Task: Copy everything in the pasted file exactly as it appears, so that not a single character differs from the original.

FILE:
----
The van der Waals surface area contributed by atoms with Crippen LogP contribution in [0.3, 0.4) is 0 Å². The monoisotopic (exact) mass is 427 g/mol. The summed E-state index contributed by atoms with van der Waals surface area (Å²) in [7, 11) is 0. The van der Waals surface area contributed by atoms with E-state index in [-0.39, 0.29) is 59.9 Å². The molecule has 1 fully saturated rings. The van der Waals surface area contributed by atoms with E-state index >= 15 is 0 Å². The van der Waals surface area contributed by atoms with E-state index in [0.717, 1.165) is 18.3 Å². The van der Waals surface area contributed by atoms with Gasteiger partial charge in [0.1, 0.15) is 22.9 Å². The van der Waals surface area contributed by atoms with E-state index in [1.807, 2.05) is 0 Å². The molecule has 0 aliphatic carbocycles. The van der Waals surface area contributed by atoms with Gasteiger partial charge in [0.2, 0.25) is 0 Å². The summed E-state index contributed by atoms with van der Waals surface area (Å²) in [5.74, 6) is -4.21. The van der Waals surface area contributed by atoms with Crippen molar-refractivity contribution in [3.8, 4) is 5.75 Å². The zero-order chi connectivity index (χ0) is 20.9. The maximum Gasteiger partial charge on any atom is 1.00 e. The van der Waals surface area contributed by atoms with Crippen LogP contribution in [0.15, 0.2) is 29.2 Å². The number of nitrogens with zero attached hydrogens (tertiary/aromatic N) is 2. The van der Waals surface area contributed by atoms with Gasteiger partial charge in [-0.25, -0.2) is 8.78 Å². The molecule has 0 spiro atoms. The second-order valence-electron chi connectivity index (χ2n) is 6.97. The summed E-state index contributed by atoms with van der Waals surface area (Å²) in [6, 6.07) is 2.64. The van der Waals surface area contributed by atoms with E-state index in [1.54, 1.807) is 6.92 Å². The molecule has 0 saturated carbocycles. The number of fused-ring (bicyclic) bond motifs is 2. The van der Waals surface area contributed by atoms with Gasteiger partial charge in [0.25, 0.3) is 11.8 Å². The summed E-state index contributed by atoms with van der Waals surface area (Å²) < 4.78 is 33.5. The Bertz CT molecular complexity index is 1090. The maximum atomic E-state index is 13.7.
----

The van der Waals surface area contributed by atoms with Crippen LogP contribution in [0.3, 0.4) is 0 Å². The monoisotopic (exact) mass is 427 g/mol. The summed E-state index contributed by atoms with van der Waals surface area (Å²) in [7, 11) is 0. The van der Waals surface area contributed by atoms with E-state index in [-0.39, 0.29) is 59.9 Å². The molecule has 1 fully saturated rings. The van der Waals surface area contributed by atoms with E-state index >= 15 is 0 Å². The van der Waals surface area contributed by atoms with E-state index in [0.717, 1.165) is 18.3 Å². The van der Waals surface area contributed by atoms with Gasteiger partial charge in [0.1, 0.15) is 22.9 Å². The van der Waals surface area contributed by atoms with E-state index in [1.807, 2.05) is 0 Å². The molecule has 0 aliphatic carbocycles. The van der Waals surface area contributed by atoms with Gasteiger partial charge in [0.2, 0.25) is 0 Å². The summed E-state index contributed by atoms with van der Waals surface area (Å²) in [5.74, 6) is -4.21. The van der Waals surface area contributed by atoms with Crippen molar-refractivity contribution in [3.8, 4) is 5.75 Å². The zero-order chi connectivity index (χ0) is 20.9. The maximum Gasteiger partial charge on any atom is 1.00 e. The van der Waals surface area contributed by atoms with Crippen LogP contribution in [0.15, 0.2) is 29.2 Å². The number of nitrogens with zero attached hydrogens (tertiary/aromatic N) is 2. The van der Waals surface area contributed by atoms with Gasteiger partial charge in [-0.25, -0.2) is 8.78 Å². The molecule has 0 spiro atoms. The second-order valence-electron chi connectivity index (χ2n) is 6.97. The summed E-state index contributed by atoms with van der Waals surface area (Å²) in [6, 6.07) is 2.64. The van der Waals surface area contributed by atoms with E-state index in [1.54, 1.807) is 6.92 Å². The molecule has 0 saturated carbocycles. The number of fused-ring (bicyclic) bond motifs is 2. The van der Waals surface area contributed by atoms with Gasteiger partial charge in [0.25, 0.3) is 11.8 Å². The summed E-state index contributed by atoms with van der Waals surface area (Å²) < 4.78 is 33.5. The Bertz CT molecular complexity index is 1090. The maximum atomic E-state index is 13.7.